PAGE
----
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Ensemble

Too many words?

Peter Shaffer's play 'Amadeus',
reviewed by KELLY FERJUTZ

 

How can a sumptuous production, positively stunning performances by a marvelous company of actors, and a magnificent sound system playing glorious music possibly end up being less than entirely superb? When the play has been tinkered with -- too many times, and not always successfully -- by the playwright.

Even though Amadeus won every possible award -- the Tony in 1981 for Best Play (plus best actor, scenic design, costumes and lighting, plus director) for the original New York production, and best revival award in 1999-2000, not to mention the Oscar in 1984, Golden Globe in 1985 and the BAFTRA award the following year, Peter Shaffer cannot resist making further revisions to his original marvelous playscript. Amadeus has apparently become his 'unfinished symphony, er, script'. Possibly the Oscar for 'best writing based on material from another medium' unleashed this constant need to change things. But different is, unfortunately, not always better.

The version of this remarkably dramatic saga staged by Great Lakes Theater Festival in Cleveland, Ohio, USA (17 September 2005), is reported to be the sixth such by Mr Shaffer; it is longer and talkier than the original. If the audience might prefer an earlier version of his script, the playwright would certainly be unable to find even a minute flaw in this production. It is dramatic and engaging, in spite of its wordiness.

Ben Nordstrom in the title role of 'Amadeus' (foreground), with Kathryn Cherasaro (Costanze Weber), Dougfred Miller (Joseph II) and Paul Kiernan (Johann von Strack) (background). Photo © 2005 Roger Mastroianni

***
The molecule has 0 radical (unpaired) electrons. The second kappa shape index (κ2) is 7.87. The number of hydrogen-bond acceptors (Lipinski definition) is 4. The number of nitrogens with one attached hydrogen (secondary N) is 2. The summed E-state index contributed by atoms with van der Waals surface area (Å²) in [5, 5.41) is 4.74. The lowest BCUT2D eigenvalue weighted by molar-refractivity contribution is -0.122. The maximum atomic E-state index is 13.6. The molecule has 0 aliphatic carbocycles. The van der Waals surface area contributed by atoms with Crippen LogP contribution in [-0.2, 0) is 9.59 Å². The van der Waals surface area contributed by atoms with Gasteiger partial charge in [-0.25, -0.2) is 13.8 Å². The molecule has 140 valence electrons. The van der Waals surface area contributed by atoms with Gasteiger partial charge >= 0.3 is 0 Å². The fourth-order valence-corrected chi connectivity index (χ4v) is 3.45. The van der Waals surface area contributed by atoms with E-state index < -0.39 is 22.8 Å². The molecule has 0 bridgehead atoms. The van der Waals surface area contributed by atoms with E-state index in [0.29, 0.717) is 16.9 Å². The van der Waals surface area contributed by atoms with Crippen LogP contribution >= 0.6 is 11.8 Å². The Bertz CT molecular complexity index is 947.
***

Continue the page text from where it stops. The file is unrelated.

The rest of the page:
Ben Nordstrom in the title role of 'Amadeus' (foreground), with Kathryn Cherasaro (Costanze Weber), Dougfred Miller (Joseph II) and Paul Kiernan (Johann von Strack) (background). Photo © 2005 Roger Mastroianni

In an age of classical names bestowed upon infants, it is perhaps not so surprising that baby boy Mozart would have been given the second name of Amadeus. It means 'Beloved of God', and was perhaps, a hint from the pushy father to the Almighty as well as to his small son. When young Mozart's world intersected with that of Salieri, it seemed to describe the hopelessness of the older composer who could recognize genius although he himself had little of it.

Andrew May as Antonio Salieri in 'Amadeus'. Photo © 2005 Roger Mastroianni
Andrew May as Antonio Salieri in 'Amadeus'. Photo © 2005 Roger Mastroianni

Salieri had tried to live a Godly life, abstaining from the seven deadly sins which Mozart seemed to embrace with great joy. But, as we all learn eventually, life is seldom fair.

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Copyright © 1 October 2005 Kelly Ferjutz, Cleveland USA

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